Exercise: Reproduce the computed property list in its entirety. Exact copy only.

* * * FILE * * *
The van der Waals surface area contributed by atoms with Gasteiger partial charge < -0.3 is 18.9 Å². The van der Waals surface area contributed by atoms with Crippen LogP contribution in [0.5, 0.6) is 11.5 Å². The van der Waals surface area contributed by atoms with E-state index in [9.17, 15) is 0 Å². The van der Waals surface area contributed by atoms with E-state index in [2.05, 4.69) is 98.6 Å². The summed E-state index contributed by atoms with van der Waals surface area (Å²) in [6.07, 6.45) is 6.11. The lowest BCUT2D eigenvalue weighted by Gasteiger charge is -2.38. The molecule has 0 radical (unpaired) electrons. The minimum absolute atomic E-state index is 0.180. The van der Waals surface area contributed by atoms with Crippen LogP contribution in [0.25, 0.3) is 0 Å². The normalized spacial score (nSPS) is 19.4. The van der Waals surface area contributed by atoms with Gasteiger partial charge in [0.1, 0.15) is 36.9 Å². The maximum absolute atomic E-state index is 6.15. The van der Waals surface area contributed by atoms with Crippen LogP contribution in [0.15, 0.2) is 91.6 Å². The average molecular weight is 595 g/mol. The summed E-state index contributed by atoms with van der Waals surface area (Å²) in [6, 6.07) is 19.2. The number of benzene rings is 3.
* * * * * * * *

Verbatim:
The van der Waals surface area contributed by atoms with Gasteiger partial charge < -0.3 is 18.9 Å². The van der Waals surface area contributed by atoms with Crippen LogP contribution in [0.5, 0.6) is 11.5 Å². The van der Waals surface area contributed by atoms with E-state index in [9.17, 15) is 0 Å². The van der Waals surface area contributed by atoms with E-state index in [2.05, 4.69) is 98.6 Å². The summed E-state index contributed by atoms with van der Waals surface area (Å²) in [6.07, 6.45) is 6.11. The lowest BCUT2D eigenvalue weighted by Gasteiger charge is -2.38. The molecule has 0 radical (unpaired) electrons. The minimum absolute atomic E-state index is 0.180. The van der Waals surface area contributed by atoms with Crippen LogP contribution in [0.25, 0.3) is 0 Å². The normalized spacial score (nSPS) is 19.4. The van der Waals surface area contributed by atoms with Gasteiger partial charge in [0.1, 0.15) is 36.9 Å². The maximum absolute atomic E-state index is 6.15. The van der Waals surface area contributed by atoms with Crippen LogP contribution in [0.15, 0.2) is 91.6 Å². The average molecular weight is 595 g/mol. The summed E-state index contributed by atoms with van der Waals surface area (Å²) in [6, 6.07) is 19.2. The number of benzene rings is 3.